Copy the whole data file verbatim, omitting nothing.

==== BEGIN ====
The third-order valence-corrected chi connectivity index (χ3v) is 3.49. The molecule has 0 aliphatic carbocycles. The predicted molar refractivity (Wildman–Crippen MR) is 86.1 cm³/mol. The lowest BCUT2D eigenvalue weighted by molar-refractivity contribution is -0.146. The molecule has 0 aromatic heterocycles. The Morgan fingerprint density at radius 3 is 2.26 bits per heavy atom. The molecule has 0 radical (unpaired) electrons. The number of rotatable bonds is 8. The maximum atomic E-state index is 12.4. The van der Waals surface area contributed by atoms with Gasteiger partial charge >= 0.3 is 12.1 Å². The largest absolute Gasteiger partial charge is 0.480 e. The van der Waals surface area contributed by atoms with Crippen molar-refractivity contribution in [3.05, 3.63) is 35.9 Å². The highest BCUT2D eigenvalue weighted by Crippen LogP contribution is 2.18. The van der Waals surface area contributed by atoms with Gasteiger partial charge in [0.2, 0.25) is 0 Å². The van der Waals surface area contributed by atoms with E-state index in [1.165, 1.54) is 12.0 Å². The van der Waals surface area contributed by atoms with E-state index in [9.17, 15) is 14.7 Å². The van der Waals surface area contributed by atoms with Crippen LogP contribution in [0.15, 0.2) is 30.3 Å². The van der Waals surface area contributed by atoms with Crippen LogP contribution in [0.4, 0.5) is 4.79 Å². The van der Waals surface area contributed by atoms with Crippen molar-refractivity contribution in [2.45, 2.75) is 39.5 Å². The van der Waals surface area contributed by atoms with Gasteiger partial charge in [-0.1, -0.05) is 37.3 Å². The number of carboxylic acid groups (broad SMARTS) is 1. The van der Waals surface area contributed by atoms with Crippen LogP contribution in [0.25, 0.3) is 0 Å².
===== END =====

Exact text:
The third-order valence-corrected chi connectivity index (χ3v) is 3.49. The molecule has 0 aliphatic carbocycles. The predicted molar refractivity (Wildman–Crippen MR) is 86.1 cm³/mol. The lowest BCUT2D eigenvalue weighted by molar-refractivity contribution is -0.146. The molecule has 0 aromatic heterocycles. The Morgan fingerprint density at radius 3 is 2.26 bits per heavy atom. The molecule has 0 radical (unpaired) electrons. The number of rotatable bonds is 8. The maximum atomic E-state index is 12.4. The van der Waals surface area contributed by atoms with Gasteiger partial charge >= 0.3 is 12.1 Å². The largest absolute Gasteiger partial charge is 0.480 e. The van der Waals surface area contributed by atoms with Crippen molar-refractivity contribution in [3.05, 3.63) is 35.9 Å². The highest BCUT2D eigenvalue weighted by Crippen LogP contribution is 2.18. The van der Waals surface area contributed by atoms with Gasteiger partial charge in [0.2, 0.25) is 0 Å². The van der Waals surface area contributed by atoms with E-state index in [1.165, 1.54) is 12.0 Å². The van der Waals surface area contributed by atoms with E-state index in [9.17, 15) is 14.7 Å². The van der Waals surface area contributed by atoms with Crippen LogP contribution in [0.15, 0.2) is 30.3 Å². The van der Waals surface area contributed by atoms with Crippen LogP contribution in [0.4, 0.5) is 4.79 Å². The van der Waals surface area contributed by atoms with Crippen molar-refractivity contribution in [2.45, 2.75) is 39.5 Å². The van der Waals surface area contributed by atoms with Gasteiger partial charge in [-0.1, -0.05) is 37.3 Å². The number of carboxylic acid groups (broad SMARTS) is 1. The van der Waals surface area contributed by atoms with Crippen LogP contribution in [0.25, 0.3) is 0 Å².